My glorious day had come to a bitter and quick end. My body was reeling from the impact and the pain began to filter through after the first shockwaves. The bike had not fared better either, the brake cable hung limp, the saddle all battered sideways, the paintwork all scratched, and the brake lever broken in two.
Somehow I had to make it back down the mountain and back to the Lodge and quickly. But quickly was out of the question, I could not even get back on the bike. Even if I could the brakes were completely finished. The only option would be to walk it down the steep trail. I limped down for what felt like hours until eventually I could see the welcome sight of the wooded lodge. Welcome probably only until I handed back their busted bike to them. I timidly tethered the bike outside the main office and crept in to tell the young lad that I had returned the bike, while all the time keeping making sure that my bloody and dust-covered left hand side kept out of view of his field of vision. Now I had to blag it and in a big way!
Having successfully (and to my utter amazement) blagged the return of my bike I left as quickly as a 40 somethings battered body can, back to the car and back as quick as I could to the campsite. I could only change into 3 of the gears in the car as my body refused to move as requested by my functioning brain. I kangaroo’d the car back down to Keswick and back eventually to our tent.
And that was it, the end of my adventures for the week, the end of our trip, and the end of the summer season for me. In no condition to sleep another night under canvas we decamped as quickly as was humanly possible, with me only able to pass on instructions on how to get a 4 man tent down with only one set of hands, (Tracy’s hands). The poor long-suffering girlfriend also had to drive all the way back to London with me slumped and very uncommunicative in the passenger seat beside her for hundreds of miles like some refugee fleeing a catastrophe.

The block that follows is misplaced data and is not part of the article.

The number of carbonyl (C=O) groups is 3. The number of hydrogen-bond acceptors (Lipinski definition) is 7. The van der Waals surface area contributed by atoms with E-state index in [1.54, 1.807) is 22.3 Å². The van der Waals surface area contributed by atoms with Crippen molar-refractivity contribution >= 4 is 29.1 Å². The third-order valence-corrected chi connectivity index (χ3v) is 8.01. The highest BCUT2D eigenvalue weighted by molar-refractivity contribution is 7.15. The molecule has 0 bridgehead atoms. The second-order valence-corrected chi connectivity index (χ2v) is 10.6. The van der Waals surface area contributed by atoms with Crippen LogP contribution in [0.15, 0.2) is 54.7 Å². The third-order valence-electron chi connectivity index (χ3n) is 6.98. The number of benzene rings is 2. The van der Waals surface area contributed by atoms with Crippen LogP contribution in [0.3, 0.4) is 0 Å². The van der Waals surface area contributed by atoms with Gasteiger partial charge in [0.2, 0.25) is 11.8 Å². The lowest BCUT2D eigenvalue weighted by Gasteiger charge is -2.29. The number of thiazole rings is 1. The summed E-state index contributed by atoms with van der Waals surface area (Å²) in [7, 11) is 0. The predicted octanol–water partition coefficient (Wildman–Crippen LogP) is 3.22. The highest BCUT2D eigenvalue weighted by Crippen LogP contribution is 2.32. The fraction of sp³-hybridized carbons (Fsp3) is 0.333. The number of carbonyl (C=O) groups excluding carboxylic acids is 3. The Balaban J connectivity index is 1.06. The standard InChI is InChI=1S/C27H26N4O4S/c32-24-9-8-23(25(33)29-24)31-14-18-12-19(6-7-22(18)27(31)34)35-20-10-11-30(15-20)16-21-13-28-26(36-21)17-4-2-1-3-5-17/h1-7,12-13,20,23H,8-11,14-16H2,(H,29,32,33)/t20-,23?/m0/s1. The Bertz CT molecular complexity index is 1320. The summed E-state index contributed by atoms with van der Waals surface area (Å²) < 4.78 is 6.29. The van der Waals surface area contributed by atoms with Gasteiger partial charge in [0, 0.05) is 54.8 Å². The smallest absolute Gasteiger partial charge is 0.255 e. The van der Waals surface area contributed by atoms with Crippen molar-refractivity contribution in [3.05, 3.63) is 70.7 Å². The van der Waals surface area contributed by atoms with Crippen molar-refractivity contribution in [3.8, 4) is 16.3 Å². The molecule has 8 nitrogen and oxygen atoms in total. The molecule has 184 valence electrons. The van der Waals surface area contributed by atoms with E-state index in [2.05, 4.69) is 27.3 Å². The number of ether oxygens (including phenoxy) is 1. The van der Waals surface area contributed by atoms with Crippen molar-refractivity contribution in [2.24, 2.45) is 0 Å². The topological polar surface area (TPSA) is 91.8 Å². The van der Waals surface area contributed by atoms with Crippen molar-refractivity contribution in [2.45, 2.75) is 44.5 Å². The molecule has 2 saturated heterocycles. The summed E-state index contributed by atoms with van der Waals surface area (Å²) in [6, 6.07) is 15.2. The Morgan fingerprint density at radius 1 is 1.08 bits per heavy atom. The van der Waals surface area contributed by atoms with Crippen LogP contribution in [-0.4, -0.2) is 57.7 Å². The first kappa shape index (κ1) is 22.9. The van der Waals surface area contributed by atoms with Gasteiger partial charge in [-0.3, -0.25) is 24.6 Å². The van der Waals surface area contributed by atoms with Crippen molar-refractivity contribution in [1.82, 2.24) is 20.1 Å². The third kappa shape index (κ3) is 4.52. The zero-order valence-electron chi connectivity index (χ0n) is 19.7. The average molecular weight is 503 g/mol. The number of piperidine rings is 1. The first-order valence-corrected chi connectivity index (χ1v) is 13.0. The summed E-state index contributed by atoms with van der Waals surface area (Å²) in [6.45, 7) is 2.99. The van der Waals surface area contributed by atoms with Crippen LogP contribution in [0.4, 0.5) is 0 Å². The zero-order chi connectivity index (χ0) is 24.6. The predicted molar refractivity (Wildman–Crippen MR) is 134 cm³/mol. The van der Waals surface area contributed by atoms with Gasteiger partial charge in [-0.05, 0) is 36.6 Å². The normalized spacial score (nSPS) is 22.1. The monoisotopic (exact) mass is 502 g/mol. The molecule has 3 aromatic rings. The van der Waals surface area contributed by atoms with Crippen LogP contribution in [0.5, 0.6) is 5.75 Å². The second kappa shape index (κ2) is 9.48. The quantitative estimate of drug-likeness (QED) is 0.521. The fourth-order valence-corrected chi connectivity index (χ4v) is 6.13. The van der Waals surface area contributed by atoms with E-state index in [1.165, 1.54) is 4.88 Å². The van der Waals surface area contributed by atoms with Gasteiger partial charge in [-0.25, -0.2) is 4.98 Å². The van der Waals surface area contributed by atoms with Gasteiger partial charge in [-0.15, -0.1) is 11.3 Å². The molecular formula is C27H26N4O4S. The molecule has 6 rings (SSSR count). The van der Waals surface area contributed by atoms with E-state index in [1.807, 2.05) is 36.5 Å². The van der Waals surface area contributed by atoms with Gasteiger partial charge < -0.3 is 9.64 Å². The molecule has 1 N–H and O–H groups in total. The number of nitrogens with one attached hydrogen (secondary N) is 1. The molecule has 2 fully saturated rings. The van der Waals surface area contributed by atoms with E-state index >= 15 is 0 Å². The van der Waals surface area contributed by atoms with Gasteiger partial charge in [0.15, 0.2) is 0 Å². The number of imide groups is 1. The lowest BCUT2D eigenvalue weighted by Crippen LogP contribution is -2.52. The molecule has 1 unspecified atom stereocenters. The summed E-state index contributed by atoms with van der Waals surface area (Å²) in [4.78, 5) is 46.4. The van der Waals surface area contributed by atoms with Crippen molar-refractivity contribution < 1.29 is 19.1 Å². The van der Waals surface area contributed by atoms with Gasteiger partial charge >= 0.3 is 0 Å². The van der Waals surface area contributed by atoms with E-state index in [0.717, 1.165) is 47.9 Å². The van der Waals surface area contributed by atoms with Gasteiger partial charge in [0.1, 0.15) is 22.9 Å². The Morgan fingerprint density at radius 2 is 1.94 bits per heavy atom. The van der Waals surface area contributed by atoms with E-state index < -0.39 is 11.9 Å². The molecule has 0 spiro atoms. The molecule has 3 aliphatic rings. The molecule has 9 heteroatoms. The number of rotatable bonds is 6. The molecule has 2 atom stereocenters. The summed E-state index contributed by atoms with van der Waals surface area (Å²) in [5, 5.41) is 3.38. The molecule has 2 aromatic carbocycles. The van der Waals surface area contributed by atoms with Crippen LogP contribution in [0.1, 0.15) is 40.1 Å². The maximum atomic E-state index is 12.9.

The season over for any more adventuring I cut a forlorn figure for weeks, and today am only just getting back to being able to do any sport what so ever. A disappointment – yes, a setback – yes, but next year I will probably be back and my focus will be to complete that red trail all the way to the bottom and guess what I just can’t wait. Wild sports, a bit of adventure, and travel are the most addictive drugs I know and once you start you just can’t stop, I’m hooked and don’t want to dry out. So to end these blogs about our northern lakes trip this year I give you a quote from the one and only Bear Grylls –
Life should NOT be a journey to the grave with the intention of arriving safely in an attractive and well preserved body, but rather to skid in sideways, Champagne in one hand – strawberries in the other, body thoroughly used up, totally worn out and screaming, “WOO HOO – What a Ride!”